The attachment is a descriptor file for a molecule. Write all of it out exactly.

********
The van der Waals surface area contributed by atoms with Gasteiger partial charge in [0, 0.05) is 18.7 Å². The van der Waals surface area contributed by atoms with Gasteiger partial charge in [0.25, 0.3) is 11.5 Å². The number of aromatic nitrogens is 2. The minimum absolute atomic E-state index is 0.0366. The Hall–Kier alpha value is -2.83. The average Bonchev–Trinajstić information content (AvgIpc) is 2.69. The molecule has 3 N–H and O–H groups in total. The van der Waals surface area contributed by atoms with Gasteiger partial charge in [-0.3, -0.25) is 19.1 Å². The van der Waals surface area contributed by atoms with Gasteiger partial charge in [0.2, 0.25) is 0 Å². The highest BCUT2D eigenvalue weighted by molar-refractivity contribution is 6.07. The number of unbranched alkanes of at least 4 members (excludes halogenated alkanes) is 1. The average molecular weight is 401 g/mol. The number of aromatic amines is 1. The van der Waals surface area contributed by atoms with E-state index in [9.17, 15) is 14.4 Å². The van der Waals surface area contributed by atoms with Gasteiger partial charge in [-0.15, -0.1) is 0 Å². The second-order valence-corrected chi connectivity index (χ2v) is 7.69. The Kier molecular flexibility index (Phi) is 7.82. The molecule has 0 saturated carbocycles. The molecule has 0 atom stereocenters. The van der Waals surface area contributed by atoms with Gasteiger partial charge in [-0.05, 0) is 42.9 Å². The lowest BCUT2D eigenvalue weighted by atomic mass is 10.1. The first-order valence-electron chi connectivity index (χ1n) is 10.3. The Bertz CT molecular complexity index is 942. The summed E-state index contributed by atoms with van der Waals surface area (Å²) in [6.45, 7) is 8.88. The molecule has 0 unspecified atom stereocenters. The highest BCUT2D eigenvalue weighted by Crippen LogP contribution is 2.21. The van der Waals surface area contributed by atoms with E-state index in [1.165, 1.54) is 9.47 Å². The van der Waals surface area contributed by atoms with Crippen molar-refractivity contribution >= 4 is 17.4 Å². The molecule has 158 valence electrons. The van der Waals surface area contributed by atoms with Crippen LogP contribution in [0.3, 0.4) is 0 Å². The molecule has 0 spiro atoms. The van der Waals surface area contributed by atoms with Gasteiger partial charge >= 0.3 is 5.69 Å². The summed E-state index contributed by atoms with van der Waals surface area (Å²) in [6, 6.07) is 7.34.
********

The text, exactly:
The van der Waals surface area contributed by atoms with Gasteiger partial charge in [0, 0.05) is 18.7 Å². The van der Waals surface area contributed by atoms with Gasteiger partial charge in [0.25, 0.3) is 11.5 Å². The number of aromatic nitrogens is 2. The minimum absolute atomic E-state index is 0.0366. The Hall–Kier alpha value is -2.83. The average Bonchev–Trinajstić information content (AvgIpc) is 2.69. The molecule has 3 N–H and O–H groups in total. The van der Waals surface area contributed by atoms with Gasteiger partial charge in [-0.3, -0.25) is 19.1 Å². The van der Waals surface area contributed by atoms with Gasteiger partial charge in [0.2, 0.25) is 0 Å². The highest BCUT2D eigenvalue weighted by molar-refractivity contribution is 6.07. The number of unbranched alkanes of at least 4 members (excludes halogenated alkanes) is 1. The average molecular weight is 401 g/mol. The number of aromatic amines is 1. The van der Waals surface area contributed by atoms with E-state index in [9.17, 15) is 14.4 Å². The van der Waals surface area contributed by atoms with Gasteiger partial charge in [-0.15, -0.1) is 0 Å². The second-order valence-corrected chi connectivity index (χ2v) is 7.69. The Kier molecular flexibility index (Phi) is 7.82. The molecule has 0 saturated carbocycles. The molecule has 0 atom stereocenters. The van der Waals surface area contributed by atoms with Gasteiger partial charge in [-0.05, 0) is 42.9 Å². The lowest BCUT2D eigenvalue weighted by atomic mass is 10.1. The first-order valence-electron chi connectivity index (χ1n) is 10.3. The Bertz CT molecular complexity index is 942. The summed E-state index contributed by atoms with van der Waals surface area (Å²) in [6.45, 7) is 8.88. The molecule has 0 unspecified atom stereocenters. The highest BCUT2D eigenvalue weighted by Crippen LogP contribution is 2.21. The van der Waals surface area contributed by atoms with E-state index in [1.165, 1.54) is 9.47 Å². The van der Waals surface area contributed by atoms with Crippen molar-refractivity contribution >= 4 is 17.4 Å². The molecule has 158 valence electrons. The van der Waals surface area contributed by atoms with Crippen LogP contribution in [0.3, 0.4) is 0 Å². The molecule has 0 spiro atoms. The van der Waals surface area contributed by atoms with Gasteiger partial charge >= 0.3 is 5.69 Å². The summed E-state index contributed by atoms with van der Waals surface area (Å²) in [6, 6.07) is 7.34.